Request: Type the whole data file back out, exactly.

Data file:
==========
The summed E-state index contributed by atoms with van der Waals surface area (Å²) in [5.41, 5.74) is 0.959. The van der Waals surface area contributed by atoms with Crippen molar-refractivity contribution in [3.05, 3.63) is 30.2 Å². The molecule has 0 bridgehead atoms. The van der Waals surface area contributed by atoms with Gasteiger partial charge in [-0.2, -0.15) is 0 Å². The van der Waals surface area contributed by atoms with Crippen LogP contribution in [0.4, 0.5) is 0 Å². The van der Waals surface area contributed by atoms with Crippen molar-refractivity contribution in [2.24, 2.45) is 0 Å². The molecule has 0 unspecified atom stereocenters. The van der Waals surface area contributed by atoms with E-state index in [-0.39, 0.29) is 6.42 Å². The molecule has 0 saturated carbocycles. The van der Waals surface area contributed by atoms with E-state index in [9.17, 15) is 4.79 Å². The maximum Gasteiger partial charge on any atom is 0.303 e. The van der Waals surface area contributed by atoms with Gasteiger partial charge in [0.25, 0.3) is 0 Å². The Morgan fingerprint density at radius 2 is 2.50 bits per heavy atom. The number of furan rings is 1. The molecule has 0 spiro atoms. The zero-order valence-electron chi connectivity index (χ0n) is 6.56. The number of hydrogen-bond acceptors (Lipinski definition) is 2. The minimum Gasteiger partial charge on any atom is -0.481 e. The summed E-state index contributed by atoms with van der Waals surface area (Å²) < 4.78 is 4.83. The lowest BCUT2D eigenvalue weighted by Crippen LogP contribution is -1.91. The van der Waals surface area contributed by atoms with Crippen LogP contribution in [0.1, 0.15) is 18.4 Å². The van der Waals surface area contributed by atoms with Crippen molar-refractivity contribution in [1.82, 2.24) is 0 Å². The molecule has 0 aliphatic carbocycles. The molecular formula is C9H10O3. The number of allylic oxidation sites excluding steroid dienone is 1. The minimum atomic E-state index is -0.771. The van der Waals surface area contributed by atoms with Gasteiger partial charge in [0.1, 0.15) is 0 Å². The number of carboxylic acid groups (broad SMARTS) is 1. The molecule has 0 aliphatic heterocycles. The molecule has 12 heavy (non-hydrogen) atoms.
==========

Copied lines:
The summed E-state index contributed by atoms with van der Waals surface area (Å²) in [5.41, 5.74) is 0.959. The van der Waals surface area contributed by atoms with Crippen molar-refractivity contribution in [3.05, 3.63) is 30.2 Å². The molecule has 0 bridgehead atoms. The van der Waals surface area contributed by atoms with Gasteiger partial charge in [-0.2, -0.15) is 0 Å². The van der Waals surface area contributed by atoms with Crippen LogP contribution in [0.4, 0.5) is 0 Å². The van der Waals surface area contributed by atoms with Crippen molar-refractivity contribution in [2.24, 2.45) is 0 Å². The molecule has 0 unspecified atom stereocenters. The van der Waals surface area contributed by atoms with E-state index in [-0.39, 0.29) is 6.42 Å². The molecule has 0 saturated carbocycles. The van der Waals surface area contributed by atoms with E-state index in [9.17, 15) is 4.79 Å². The maximum Gasteiger partial charge on any atom is 0.303 e. The van der Waals surface area contributed by atoms with Gasteiger partial charge in [0.25, 0.3) is 0 Å². The Morgan fingerprint density at radius 2 is 2.50 bits per heavy atom. The number of furan rings is 1. The molecule has 0 spiro atoms. The zero-order valence-electron chi connectivity index (χ0n) is 6.56. The number of hydrogen-bond acceptors (Lipinski definition) is 2. The minimum Gasteiger partial charge on any atom is -0.481 e. The summed E-state index contributed by atoms with van der Waals surface area (Å²) < 4.78 is 4.83. The lowest BCUT2D eigenvalue weighted by Crippen LogP contribution is -1.91. The van der Waals surface area contributed by atoms with Crippen LogP contribution in [0.1, 0.15) is 18.4 Å². The van der Waals surface area contributed by atoms with Crippen molar-refractivity contribution in [1.82, 2.24) is 0 Å². The molecule has 0 aliphatic carbocycles. The molecular formula is C9H10O3. The number of allylic oxidation sites excluding steroid dienone is 1. The minimum atomic E-state index is -0.771. The van der Waals surface area contributed by atoms with Gasteiger partial charge in [0.1, 0.15) is 0 Å². The number of carboxylic acid groups (broad SMARTS) is 1. The molecule has 0 aliphatic heterocycles. The molecule has 12 heavy (non-hydrogen) atoms.